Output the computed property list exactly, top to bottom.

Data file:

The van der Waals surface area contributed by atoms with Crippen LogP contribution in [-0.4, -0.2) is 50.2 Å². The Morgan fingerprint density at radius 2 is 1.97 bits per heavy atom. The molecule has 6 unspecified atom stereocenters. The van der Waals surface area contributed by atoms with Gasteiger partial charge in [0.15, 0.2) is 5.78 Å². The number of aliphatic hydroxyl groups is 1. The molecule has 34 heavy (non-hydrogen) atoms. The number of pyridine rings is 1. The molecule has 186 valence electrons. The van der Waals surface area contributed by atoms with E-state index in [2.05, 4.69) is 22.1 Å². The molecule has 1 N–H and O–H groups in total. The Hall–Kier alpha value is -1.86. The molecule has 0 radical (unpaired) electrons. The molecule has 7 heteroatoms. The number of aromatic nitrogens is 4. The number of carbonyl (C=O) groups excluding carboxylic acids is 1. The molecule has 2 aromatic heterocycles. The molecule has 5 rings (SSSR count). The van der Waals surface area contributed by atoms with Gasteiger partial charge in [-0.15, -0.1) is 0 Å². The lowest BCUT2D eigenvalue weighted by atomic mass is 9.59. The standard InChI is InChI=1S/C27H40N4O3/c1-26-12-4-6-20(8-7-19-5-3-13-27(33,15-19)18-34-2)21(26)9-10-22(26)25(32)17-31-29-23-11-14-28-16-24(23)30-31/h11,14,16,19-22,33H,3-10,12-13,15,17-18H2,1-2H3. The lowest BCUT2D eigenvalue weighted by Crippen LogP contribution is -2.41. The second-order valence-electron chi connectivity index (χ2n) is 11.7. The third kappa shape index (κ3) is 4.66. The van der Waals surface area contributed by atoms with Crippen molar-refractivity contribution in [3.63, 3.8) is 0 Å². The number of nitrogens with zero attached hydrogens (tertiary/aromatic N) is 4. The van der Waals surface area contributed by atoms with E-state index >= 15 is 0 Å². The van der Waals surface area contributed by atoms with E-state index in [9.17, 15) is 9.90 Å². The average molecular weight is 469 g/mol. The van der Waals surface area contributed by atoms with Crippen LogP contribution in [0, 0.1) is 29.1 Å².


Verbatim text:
The van der Waals surface area contributed by atoms with Crippen LogP contribution in [-0.4, -0.2) is 50.2 Å². The Morgan fingerprint density at radius 2 is 1.97 bits per heavy atom. The molecule has 6 unspecified atom stereocenters. The van der Waals surface area contributed by atoms with Gasteiger partial charge in [0.15, 0.2) is 5.78 Å². The number of aliphatic hydroxyl groups is 1. The molecule has 34 heavy (non-hydrogen) atoms. The number of pyridine rings is 1. The molecule has 186 valence electrons. The van der Waals surface area contributed by atoms with E-state index in [2.05, 4.69) is 22.1 Å². The molecule has 1 N–H and O–H groups in total. The Hall–Kier alpha value is -1.86. The molecule has 0 radical (unpaired) electrons. The molecule has 7 heteroatoms. The number of aromatic nitrogens is 4. The number of carbonyl (C=O) groups excluding carboxylic acids is 1. The molecule has 2 aromatic heterocycles. The molecule has 5 rings (SSSR count). The van der Waals surface area contributed by atoms with Gasteiger partial charge in [-0.15, -0.1) is 0 Å². The lowest BCUT2D eigenvalue weighted by atomic mass is 9.59. The standard InChI is InChI=1S/C27H40N4O3/c1-26-12-4-6-20(8-7-19-5-3-13-27(33,15-19)18-34-2)21(26)9-10-22(26)25(32)17-31-29-23-11-14-28-16-24(23)30-31/h11,14,16,19-22,33H,3-10,12-13,15,17-18H2,1-2H3. The lowest BCUT2D eigenvalue weighted by Crippen LogP contribution is -2.41. The second-order valence-electron chi connectivity index (χ2n) is 11.7. The third kappa shape index (κ3) is 4.66. The van der Waals surface area contributed by atoms with Crippen molar-refractivity contribution in [3.63, 3.8) is 0 Å². The number of nitrogens with zero attached hydrogens (tertiary/aromatic N) is 4. The van der Waals surface area contributed by atoms with E-state index >= 15 is 0 Å². The van der Waals surface area contributed by atoms with E-state index in [9.17, 15) is 9.90 Å². The average molecular weight is 469 g/mol. The van der Waals surface area contributed by atoms with Crippen LogP contribution in [0, 0.1) is 29.1 Å².